Torch Town

The Edinburgh Fringe exists as a kind of suspended adolescence allowing creatives to live the experience of their art being the most important thing in the world. Though the financial pressures are considerable and ever-present, the fact that a whole town turns itself over to student productions, rising star stand-ups and experiemental theatre gives artists an opportunity to feel as if the world exists for them. A microcosm of this feeling at its most beautiful and heartbreaking can be found in Greenside on Nicholson Street, as Torch Town takes the smouldering embers of childhood hopefulness and ignites them.

This show is exactly what the Edinburgh Fringe needs.

One of the many aforementioned student productions at the Fringe, Torch Town is the story of two young children who escape the rapidly changing world around them and take shelter around a cardboard town they've built for themselves. Through a series of touching and emotive vignettes, the two performers grow up and evolve with each other as the audience are drawn effortlessly into their lives, investing us in their troubled stories. In many ways it plays on familiar archetypes, but it does so with an overwhelming beauty and skill. Whether battling dragons or learning to waltz, the audience are never less than fully invested in the imagination of the two young characters.

Every person involved in making this show contributes to its undoubted success. The most obvious talent is onstage, as Tom Garrett and Lucy Sprosen invest in their characters with a haunting amount of realism. Sprosen spans the emotional gamut from bashful through courageous to bold, never losing grip of the heart of her character. Garrett is given less emotional range to play with but instead embodies his character's stumbling, awkward physicality with every movement. Behind the scenes the work is just as strong. Credited as both director and designer, Megan Farquhar does better work than almost anyone else on the Fringe transforming an innocuous box room into a world of its own. Despite never once involving the audience, Torch Town is one of the most immersive shows at the Fringe.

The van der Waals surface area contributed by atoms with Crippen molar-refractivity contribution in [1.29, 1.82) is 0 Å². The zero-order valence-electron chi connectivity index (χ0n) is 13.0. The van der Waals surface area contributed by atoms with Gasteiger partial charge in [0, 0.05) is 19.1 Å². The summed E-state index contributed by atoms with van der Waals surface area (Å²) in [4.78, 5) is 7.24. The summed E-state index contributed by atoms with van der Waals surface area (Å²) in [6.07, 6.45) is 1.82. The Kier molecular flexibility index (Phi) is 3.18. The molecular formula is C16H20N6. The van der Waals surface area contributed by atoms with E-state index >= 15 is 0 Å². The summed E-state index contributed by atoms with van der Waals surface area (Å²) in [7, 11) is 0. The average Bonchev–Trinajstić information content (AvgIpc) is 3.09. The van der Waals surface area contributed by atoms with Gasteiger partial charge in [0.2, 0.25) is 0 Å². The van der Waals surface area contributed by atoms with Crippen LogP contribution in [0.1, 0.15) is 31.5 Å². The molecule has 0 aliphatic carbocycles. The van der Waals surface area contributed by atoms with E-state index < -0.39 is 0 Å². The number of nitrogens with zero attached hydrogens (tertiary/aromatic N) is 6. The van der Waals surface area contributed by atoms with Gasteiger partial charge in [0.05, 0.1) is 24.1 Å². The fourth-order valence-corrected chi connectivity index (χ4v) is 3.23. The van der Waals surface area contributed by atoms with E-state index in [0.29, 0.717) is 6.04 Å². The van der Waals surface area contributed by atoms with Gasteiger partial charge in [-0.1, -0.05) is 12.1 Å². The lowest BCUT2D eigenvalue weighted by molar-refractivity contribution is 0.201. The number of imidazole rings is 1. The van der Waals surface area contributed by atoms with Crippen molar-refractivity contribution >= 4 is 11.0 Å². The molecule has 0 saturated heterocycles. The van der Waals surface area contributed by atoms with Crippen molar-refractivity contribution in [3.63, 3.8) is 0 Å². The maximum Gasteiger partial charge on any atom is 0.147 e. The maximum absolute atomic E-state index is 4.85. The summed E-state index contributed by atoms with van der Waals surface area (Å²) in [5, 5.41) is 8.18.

Mark Fenton's script does play on familiar tropes, but it does so in a way that wilfuly highlights them and uses them as a launch pad to look into something deeper. Clearly a writer with a strong emotional connection to his work, the script for Torch Town holds no sentimentality back without feeling the need to undercut it, displaying a level of maturity rarely seen in a student work. The only criticism of the show is that despite some fantastic sound design, the volume of both the performers and the tech needs to be turned down slightly to accomodate the room, as though effectively overwhelming when necessary it can occasionally be troublingly loud. In every other way though, this show is exactly what the Edinburgh Fringe needs. A grassroots production, with the clear emotional investment of its performers that translates perfectly into a powerful emotional experience for the audience. Allow yourself an hour away from the cold cynicism of adulthood and escape with Tiny Change Theatre into Torch Town. You won't be disappointed.

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The Blurb

In the attic of an abandoned house, two children build their own secret city. But the ghosts that drove them to hide are coming back to haunt them. A beautiful, heartbreaking tale about childhood and imagination.

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